Tomorrow, December 8, is the one year anniversary of the White House Open Government Directive, which which required federal agencies to take steps to achieve key milestones in transparency, participation, and collaboration. At 2:00 PM EST, the first United States chief technology officer, Aneesh Chopra, will join OMB chief information officer Vivek Kundra and Cass Sunstein, administrator of the Office of Information and Regulatory Affairs, in a live web chat at WhiteHouse.gov/live. Video of the webcast is embedded below:
The @OpenGov account and White House solicited questions through an online form tool at WhiteHouse.gov and through the White House Facebook page. The chat itself will be hosted using the White House Live Facebook app and streamed live online through WhiteHouse.gov/live or, presumably, the White House iPhone app. Watch for whether any three of the White House officials answer questions on Wikileaks and open government. (UPDATE: They didn’t.) President Obama’s press conference on a tax deal with the GOP superseded the original chat on Tuesday, which the @WhiteHouseOSTP account confirmed.
I’ll be liveblogging the chat here using CoverItLive, embedded below:
White House Open Government Live Chat
The Sunlight Foundation released the following statement on the one year anniversary of the open government directive:
“In its first year, the Open Government Directive made government transparency a priority and encouraged federal agencies to put important information online. While more government information is now available online, the Directive’s limitations have also become clearer. Simply put, the president’s commitment to transparency is not yet living up to its full potential. The Open Government Directive is a great starting point, but the hard work that is needed to create a truly open government is still ahead of us.
“Agencies such as the Department of Labor, Health and Human Services and NASA have led the way in releasing data, and the working groups created among key staff have brought about real cultural change within agencies. But all of these initiatives need a steady hand and a clear commitment from the White House to mature into permanent, reliable, effective policies that result in meaningful data online.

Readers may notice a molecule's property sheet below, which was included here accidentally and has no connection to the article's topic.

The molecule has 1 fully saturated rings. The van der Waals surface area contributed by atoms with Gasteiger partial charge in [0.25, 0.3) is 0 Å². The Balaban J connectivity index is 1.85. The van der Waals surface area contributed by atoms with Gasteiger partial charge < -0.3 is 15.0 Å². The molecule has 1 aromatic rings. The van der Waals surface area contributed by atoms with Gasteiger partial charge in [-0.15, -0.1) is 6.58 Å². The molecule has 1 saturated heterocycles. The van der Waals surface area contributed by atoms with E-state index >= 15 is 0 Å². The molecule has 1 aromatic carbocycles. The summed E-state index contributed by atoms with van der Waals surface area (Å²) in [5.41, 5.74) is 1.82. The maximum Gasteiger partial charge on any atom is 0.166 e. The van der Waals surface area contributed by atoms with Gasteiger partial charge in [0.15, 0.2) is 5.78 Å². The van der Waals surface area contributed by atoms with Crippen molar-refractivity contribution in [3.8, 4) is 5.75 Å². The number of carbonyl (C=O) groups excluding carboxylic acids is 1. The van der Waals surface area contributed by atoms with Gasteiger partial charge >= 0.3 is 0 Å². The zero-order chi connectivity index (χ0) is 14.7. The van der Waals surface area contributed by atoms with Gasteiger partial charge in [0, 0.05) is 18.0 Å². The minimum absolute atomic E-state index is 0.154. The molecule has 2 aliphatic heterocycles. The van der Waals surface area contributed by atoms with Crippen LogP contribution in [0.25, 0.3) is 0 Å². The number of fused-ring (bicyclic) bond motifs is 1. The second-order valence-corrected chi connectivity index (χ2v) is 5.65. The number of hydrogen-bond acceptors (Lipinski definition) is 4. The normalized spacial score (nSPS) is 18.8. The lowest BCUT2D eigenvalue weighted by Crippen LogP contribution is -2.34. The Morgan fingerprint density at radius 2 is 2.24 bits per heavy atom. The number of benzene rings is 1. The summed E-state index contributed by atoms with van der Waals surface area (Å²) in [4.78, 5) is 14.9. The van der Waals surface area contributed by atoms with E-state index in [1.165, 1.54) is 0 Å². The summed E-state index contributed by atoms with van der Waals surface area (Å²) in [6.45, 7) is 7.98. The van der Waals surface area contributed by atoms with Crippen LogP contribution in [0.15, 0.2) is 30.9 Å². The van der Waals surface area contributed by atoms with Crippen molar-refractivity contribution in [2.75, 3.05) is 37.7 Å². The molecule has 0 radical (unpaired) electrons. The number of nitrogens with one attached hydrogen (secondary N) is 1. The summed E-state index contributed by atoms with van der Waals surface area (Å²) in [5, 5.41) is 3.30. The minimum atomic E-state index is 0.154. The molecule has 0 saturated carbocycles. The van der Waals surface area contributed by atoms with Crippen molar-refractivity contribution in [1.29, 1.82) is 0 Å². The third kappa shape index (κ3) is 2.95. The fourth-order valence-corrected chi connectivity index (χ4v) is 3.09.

“More concentrated work is needed to move beyond the easy wins. The administration has to give stronger direction and urge the agencies to move forward if the promise of an open government is to be realized.”
Sunlight’s recommendations for a more open government are available online at http://sunlightfoundation.com/policy/documents/agenda/.
John Wonderlich of the Sunlight Foundation is also liveblogging.
For more context on White House open government innovation, review the following pieces:
- 2010 is the year of participatory platforms, featuring an interview with Chopra
- Federal News Radio has an excellent roundup of resources on “year one” of the open government directive [MP3]
- White House deputy CTO Noveck on next steps for open government
- An open government in beta
- Harnessing the civic surplus for open government
- Open government is a mindset
- Data and simplicity can build the government platform
- Open government and “next generation democracy”
- Samantha Power on transparency, national security and open government
- The story of Pillbox at the NIH, where socializing open government healthcare data built a better platform
- Making community health info as useful as weather data
- Crowdsourcing national challenges at Challenge.gov
- Peer-to-Patent, an open government innovation pioneered by White House deputy CTO Beth Noveck
- The launch of the Civic Commons code-sharing initiative
- The progress of bringing open government to courts
- The growth of government 2.0 in Australia and development of open government in Britain
The open government community will likely be discussing the chat on Twitter. Embedded below is a curated list of open government accounts: